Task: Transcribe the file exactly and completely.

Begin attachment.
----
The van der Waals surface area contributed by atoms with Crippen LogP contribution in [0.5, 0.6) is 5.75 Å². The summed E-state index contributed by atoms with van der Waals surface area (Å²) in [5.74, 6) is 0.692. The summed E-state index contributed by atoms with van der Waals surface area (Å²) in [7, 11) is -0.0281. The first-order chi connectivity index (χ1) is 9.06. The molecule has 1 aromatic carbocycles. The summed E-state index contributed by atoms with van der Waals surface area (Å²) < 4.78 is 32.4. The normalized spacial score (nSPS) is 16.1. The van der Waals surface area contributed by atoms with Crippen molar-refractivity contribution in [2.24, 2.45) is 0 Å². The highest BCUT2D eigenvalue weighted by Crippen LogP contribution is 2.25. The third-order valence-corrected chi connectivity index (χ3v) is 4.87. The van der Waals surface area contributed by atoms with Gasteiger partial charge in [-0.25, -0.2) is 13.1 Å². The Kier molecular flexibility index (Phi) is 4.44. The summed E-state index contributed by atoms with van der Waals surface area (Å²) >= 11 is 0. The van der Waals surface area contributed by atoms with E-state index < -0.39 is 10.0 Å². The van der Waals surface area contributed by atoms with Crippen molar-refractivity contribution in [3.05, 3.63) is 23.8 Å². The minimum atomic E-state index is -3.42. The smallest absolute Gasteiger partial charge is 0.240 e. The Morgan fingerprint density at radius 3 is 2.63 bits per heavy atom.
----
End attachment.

The van der Waals surface area contributed by atoms with Crippen LogP contribution in [0.5, 0.6) is 5.75 Å². The summed E-state index contributed by atoms with van der Waals surface area (Å²) in [5.74, 6) is 0.692. The summed E-state index contributed by atoms with van der Waals surface area (Å²) in [7, 11) is -0.0281. The first-order chi connectivity index (χ1) is 9.06. The molecule has 1 aromatic carbocycles. The summed E-state index contributed by atoms with van der Waals surface area (Å²) < 4.78 is 32.4. The normalized spacial score (nSPS) is 16.1. The van der Waals surface area contributed by atoms with Crippen molar-refractivity contribution in [2.24, 2.45) is 0 Å². The highest BCUT2D eigenvalue weighted by Crippen LogP contribution is 2.25. The third-order valence-corrected chi connectivity index (χ3v) is 4.87. The van der Waals surface area contributed by atoms with Gasteiger partial charge in [-0.25, -0.2) is 13.1 Å². The Kier molecular flexibility index (Phi) is 4.44. The summed E-state index contributed by atoms with van der Waals surface area (Å²) >= 11 is 0. The van der Waals surface area contributed by atoms with E-state index < -0.39 is 10.0 Å². The van der Waals surface area contributed by atoms with Crippen molar-refractivity contribution in [3.05, 3.63) is 23.8 Å². The minimum atomic E-state index is -3.42. The smallest absolute Gasteiger partial charge is 0.240 e. The Morgan fingerprint density at radius 3 is 2.63 bits per heavy atom.